OUTSTANDING POSTER-RESEARCH: Evaluation of a Decision Support Tool for Evidence-Based Practice

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Improving patient care quality, safety, and efficiency with the help of clinical decision support tools is one of the core objectives in the meaningful use of electronic health records (EHRs). Successful adoption of support systems depends on the usefulness of delivered information, its relevance to the clinical task and each individual patient, ease of system navigation, and integration with clinical workflow. In 2009, the National Institutes of Health in collaboration with the National Library of Medicine developed and implemented a decision support system to enhance evidence-based practice activities called the EBP InfoBot. This system provides the clinician with a variety of information and resources to assist with clinical decision making by automatically extracting select patient information directly from the EHR, spell checking and mapping free-text data to SNOWMED or UMLS terms, searching appropriate databases, and displaying a summary of evidence at the point of care. The purpose of this study was to evaluate the EBP InfoBot to determine frequency of use, relevance, and usefulness of the system output for decision support and evidence based practice activities.


A nonexperimental, descriptive, survey design study was conducted in a large Mid-Atlantic research hospital where approximately 900 clinical research nurses and research nurse coordinators could potentially utilize the EBP InfoBot. The facility has 256 beds with more than 19 000 outpatient encounters each year. Evaluation methods included automatic tracking of usage, electronic surveys, and focus groups. Survey data were collected over a 3-month period following integration with the EHR. Online surveys were available following each encounter with the decision support output. Usage data were collected over a 3-year period using automated tracking that was part of the system.


Nearly 30 000 transactions occurred between August 2009 and August 2012 related to InfoBot usage. Micromedex, generic searches, clinical trials, and definitions were high on the list of most used activities. Clinical guidelines and standards of practice were the least used items partly because this feature was not available the first year. The majority (70%) of respondents indicated there was adequate information available, with 30% requesting expansion to additional resources. Mean scores for “usefulness” and “relevance” ranged from 3.5 and greater, indicating a high level of satisfaction with information provided in all categories. Recommended enhancements from the focus groups included the ability to change search parameters, increase the number of articles from 10 to 15, and add Pill Box images for quick identification of medications.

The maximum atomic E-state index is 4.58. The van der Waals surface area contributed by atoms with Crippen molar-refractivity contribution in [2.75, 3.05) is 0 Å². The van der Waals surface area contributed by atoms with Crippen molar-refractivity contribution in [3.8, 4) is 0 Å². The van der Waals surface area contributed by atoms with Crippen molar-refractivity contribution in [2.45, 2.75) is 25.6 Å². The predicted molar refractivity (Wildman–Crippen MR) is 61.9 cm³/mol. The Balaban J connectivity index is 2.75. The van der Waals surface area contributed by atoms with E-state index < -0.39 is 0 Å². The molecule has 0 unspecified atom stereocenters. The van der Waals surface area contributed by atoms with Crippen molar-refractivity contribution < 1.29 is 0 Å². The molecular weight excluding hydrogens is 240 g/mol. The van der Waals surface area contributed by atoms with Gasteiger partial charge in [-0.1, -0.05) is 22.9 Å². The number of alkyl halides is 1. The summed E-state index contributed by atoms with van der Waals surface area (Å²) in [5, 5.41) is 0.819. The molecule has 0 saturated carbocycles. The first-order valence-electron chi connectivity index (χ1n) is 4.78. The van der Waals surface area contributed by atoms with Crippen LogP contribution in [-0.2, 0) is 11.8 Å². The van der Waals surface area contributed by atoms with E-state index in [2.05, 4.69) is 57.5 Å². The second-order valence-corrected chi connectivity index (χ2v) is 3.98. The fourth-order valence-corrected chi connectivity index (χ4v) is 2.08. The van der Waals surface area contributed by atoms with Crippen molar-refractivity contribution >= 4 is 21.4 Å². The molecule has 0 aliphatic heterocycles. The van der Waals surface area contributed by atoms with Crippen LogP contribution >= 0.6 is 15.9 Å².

Overall, survey results indicated the system was easy to use, and information and resources were relevant and useful for clinical care. Availability of the EBP InfoBot from within the EHR provided clinicians with easy access to educational and evidence-based resources, which can enhance clinical decision making. Future research should focus on evaluating the impact of these resources on patient care outcomes. Future development will include expanding functionality to support the EBP needs of physicians and other clinicians. There are also implications for consumer use of the EBP InfoBot as a way to educate patients and manage their care.

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